I kept moving, and didn't spend much time in any one spot. I could have stood and cast/dapped at dozens of spawning carp, some quite large but it would have been completely pointless. Those sexed up fish had 0 interest in eating. Instead, I moved around, looked for loners on the fringes of the spawning fish. I had some great shots at fish, and when I did it right, I hooked them. The carp wooley was killer today, and if placed right to the right type of fish, they took it with confidence. Pretty quickly I landed an 11 lb fish, then spotted, stalked and hooked another smaller carp that scaled out at 7 lbs.
The next fish I spotted was only about 15 feet from some spawners, and I wasn't sure if it was actively feeding, but it was another huge carp so I snuck into position and made a short cast. As the fly sank, the fish veered slightly towards it and I set the hook...another big fish on the line! This battle was tougher than the first as I was in some open water with big massive weedbed about 4 ft away. The carp made it in there once, but I managed to work it back out and eventually landed the nice fish. Not quite as big as the first one I caught, but and easy 18-20 lbs. Again, really hard to tell from the picture but when you stand there and land an 11 lb fish and it looks TINY compared to two others you catch...you know you are into some big ones.
The last fish of the day was a 12 lber...Really nice fish but not as big as some of the others I caught today. Still, this fish encapsulated all that I love about carp fishing. I spotted her from 30 ft away, and she was tight to the bank and holding motionless in a patch of weeds...right on the bottom. The only way to present the fly would be to sneak right up on top of her and literally dap the fly in front of her face. I crept into position, taking a long time and moving slower than I've ever moved stalking a feeding trout. Finally, I was a rod length away and obscured by some low bushes. I sank the fly about 6 inches away from her mouth. In perfect High Definition I saw the fly sink slowly...I saw her open her mouth almost casually, and the fly moved like a nail being attracted to a magnet, slowly at first, then gaining speed and momentum until it just slammed inside that carp's mouth. The rest of it, the hookset and fight were great, but that one visual made the entire day an even greater success.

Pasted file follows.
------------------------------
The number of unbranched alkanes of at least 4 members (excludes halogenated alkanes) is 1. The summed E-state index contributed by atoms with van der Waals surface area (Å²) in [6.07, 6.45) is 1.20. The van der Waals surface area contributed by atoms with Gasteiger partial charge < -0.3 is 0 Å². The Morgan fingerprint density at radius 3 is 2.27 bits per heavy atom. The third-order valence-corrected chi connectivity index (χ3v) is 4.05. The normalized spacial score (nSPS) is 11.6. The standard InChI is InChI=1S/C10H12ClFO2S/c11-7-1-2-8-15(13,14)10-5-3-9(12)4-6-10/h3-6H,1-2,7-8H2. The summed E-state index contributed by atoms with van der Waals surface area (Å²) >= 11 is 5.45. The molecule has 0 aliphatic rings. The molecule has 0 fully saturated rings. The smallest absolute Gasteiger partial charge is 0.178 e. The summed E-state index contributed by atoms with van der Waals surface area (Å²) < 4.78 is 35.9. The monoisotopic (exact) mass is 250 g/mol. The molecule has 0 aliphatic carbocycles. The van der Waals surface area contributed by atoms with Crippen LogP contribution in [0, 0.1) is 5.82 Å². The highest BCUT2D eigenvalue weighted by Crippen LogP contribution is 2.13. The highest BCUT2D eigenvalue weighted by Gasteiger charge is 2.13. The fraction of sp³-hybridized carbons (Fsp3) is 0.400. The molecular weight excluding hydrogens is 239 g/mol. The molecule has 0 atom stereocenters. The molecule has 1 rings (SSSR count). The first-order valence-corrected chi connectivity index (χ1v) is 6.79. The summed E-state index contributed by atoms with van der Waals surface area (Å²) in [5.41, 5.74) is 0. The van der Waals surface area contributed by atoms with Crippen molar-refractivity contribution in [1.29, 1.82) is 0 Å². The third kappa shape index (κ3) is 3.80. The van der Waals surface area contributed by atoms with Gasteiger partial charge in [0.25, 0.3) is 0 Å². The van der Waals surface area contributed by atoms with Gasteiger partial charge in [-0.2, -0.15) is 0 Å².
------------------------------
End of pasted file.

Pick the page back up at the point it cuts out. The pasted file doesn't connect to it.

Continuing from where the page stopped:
All in all, 5 carp. Weights were 7lbs, 11lbs, 12lbs, and two I estimate at 20 bls. I used one fly the entire time, and went home with a sore arm and stretched out flyline.
Sunday, May 06, 2007
Teeg from over at Recycled Fish sent me a nice note about a seminar they are doing up in Seattle. It sounds like a great opportunity to learn about Searun Cutthroat, a fish I've never chased, but would sure like to go after one day. For details, checkout Recycled Fish.
Saturday, May 05, 2007
Kelly and Elia spent a "girl's day out" today, which left JJ and I to fend for ourselves! We headed out scouting for carp, but the recent rains made all of the ponds and slough really muddy. Visibility was terrible everywhere we stopped. Finally on our last stop we were able to spot some fish. I had been at this pond a week ago and caught one fish, but nearly every fish I had seen was in spawning mode. Today was different. I could barely see them, but the fish I could pick out were actively tailing. My first cast landed just inches from where I supposed the head of a tailing fish was. His tail sped up, I set the hook and fish on! The first fish was the biggest, and just under 6 lbs. I spotted two more fish quickly, and in both cases I'm positive that the fish each took the fly (a size 10 carp wooley) but I didn't hook either fish. I was waiting for the tail to speed up for both fish, and instead they just kept rooting around, and then suddenly bolted out of there. I'm sure they each ate the fly, spit it out and spooked. The second fish of the day was in really shallow water, about a foot deep. I snuck up behind some bushes and dropped the fly a few inches in front of him and he just mosied up and sucked it in! It was a small carp, maybe 14 inches long! The third fish was the one pictured above. I was actually disappointed when I first hooked this fish. I was fishing to a tailer that was in the 5-7 lb range and as the fly sank I saw the flash of a fish moving on the sinking fly. I set the hook and had this little 3 lb fish on the line. As soon as I realized it was a mirror, I was pretty happy. I've only caught about 10 mirror carp, so I'm always excited to get one!
All in all a good day of carping. JJ was a trooper. He loves to ride in the backpack and didn't utter a peep during our outing, except the occasional excited grunt when a fish was splashing nearby. I can't wait to get him out with a flyrod!